What was taken to be the natural substrate was seen in a number of locations in this part of the excavation, most notably at the bases of the various sondages that were opened up during the course of the investigation. Deposits (1159), (1133), (1053) and (1229), appear to have been pretty typical, and like (1179) and (1196) seen in Area C, and (1162) in Area A, it is possible that the ultimate affinities of these layers are to be found in alluvial depositional processes related to the floodplain of the nearby River Frome, although perhaps having undergone some redeposition.
Phase 1. For an area of this size, Area B produced very little medieval or early modern pottery – only thirteen sherds in all. Most of that material was residual in later contexts, but two contexts very close to the bottom of the Area B stratigraphic sequence, (1193) and (1118), produced medieval and early modern ceramic only (Figure 26 and Appendix 2). Between them this only accounts for eight sherds in total, but these were the closest that the site came to producing contexts redolent of activity in the medieval period. It is possible that both of these contexts represent a form of redeposited natural river alluvium; alternatively, they may represent material that has simply sunk down into what may in the medieval and early modern periods have been a fairly dynamic, marshy floodplain environment.
Phase 2 within this area was characterised by the erection of a very substantial stone wall (1043), displaying equally substantial, splayed footings at its base, running north-west/south-east for the entire length of the excavated area (Figure 22). The subsequent watching brief also demonstrated that this structure ran south-eastwards all the way to the Little Anne St frontage, and north-westwards at least to the limit of the site on that side (contexts (139) and (169); Figure 3). Despite its size, this wall seemed almost entirely to lack any sign of a construction cut – certainly the sondages that were excavated on its south-western side showed only that its footings appeared to be cut just centimetres into the natural substrate (such as, for example, (1159) and (1133); Figures 24 and 25); all the other associated deposits had been either dumped or had subsequently built up against it. In only a single location was it possible to discern a semblance of what might have been the very basal remnant of a construction cut, and this was at the north-western end of the excavated section of wall, in a sondage on its north-eastern side. There, a small cut (1231) was seen that looks as though it may well have been severely truncated by later activity (Figure 24).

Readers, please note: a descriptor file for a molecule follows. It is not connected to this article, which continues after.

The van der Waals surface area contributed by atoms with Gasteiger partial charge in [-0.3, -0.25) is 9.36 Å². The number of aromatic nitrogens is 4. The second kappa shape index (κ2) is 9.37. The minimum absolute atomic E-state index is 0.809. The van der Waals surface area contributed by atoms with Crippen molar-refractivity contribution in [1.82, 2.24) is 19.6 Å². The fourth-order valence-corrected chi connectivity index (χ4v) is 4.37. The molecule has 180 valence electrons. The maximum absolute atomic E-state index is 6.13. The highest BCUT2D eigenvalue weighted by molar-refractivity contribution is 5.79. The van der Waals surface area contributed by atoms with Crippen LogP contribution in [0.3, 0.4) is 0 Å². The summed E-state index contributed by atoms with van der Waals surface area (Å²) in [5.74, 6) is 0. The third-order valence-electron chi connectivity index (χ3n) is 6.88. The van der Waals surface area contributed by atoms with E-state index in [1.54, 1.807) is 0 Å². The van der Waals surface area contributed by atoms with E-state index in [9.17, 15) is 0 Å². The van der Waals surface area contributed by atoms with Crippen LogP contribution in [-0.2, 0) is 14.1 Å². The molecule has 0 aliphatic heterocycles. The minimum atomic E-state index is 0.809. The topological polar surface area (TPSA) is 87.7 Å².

The wall itself was of undressed, semi-coursed rubble, bonded with mortar, but the careful construction of the wall was such that it presented reasonably good, level faces on both of its elevations, with a marked outward batter towards the base on at least the south-west side (Figure 23). A variety of different types of mortar were used, presumably representing different phases of repair and/or rebuilding, as for example in the upper courses of the north-east face, at the wall's north-western end. Also, on this part of the wall, there had been crude attempts at rendering with a white lime plaster. There was also occasional brick and other ceramic building material used in the fabric of the wall, but this was always in the context of the upper exposed courses, bonded with one of the later types of mortar. Every other structure that had a relationship with this main, 'spine', wall could be seen to be butting it, and was therefore later, and indeed in no place did the foundations of these subsequent walls extend to the same depth as those of the main wall (1043). Rather, they were sitting on top of, or cut into, material that had been dumped, or had accumulated against, its elevations (see further below).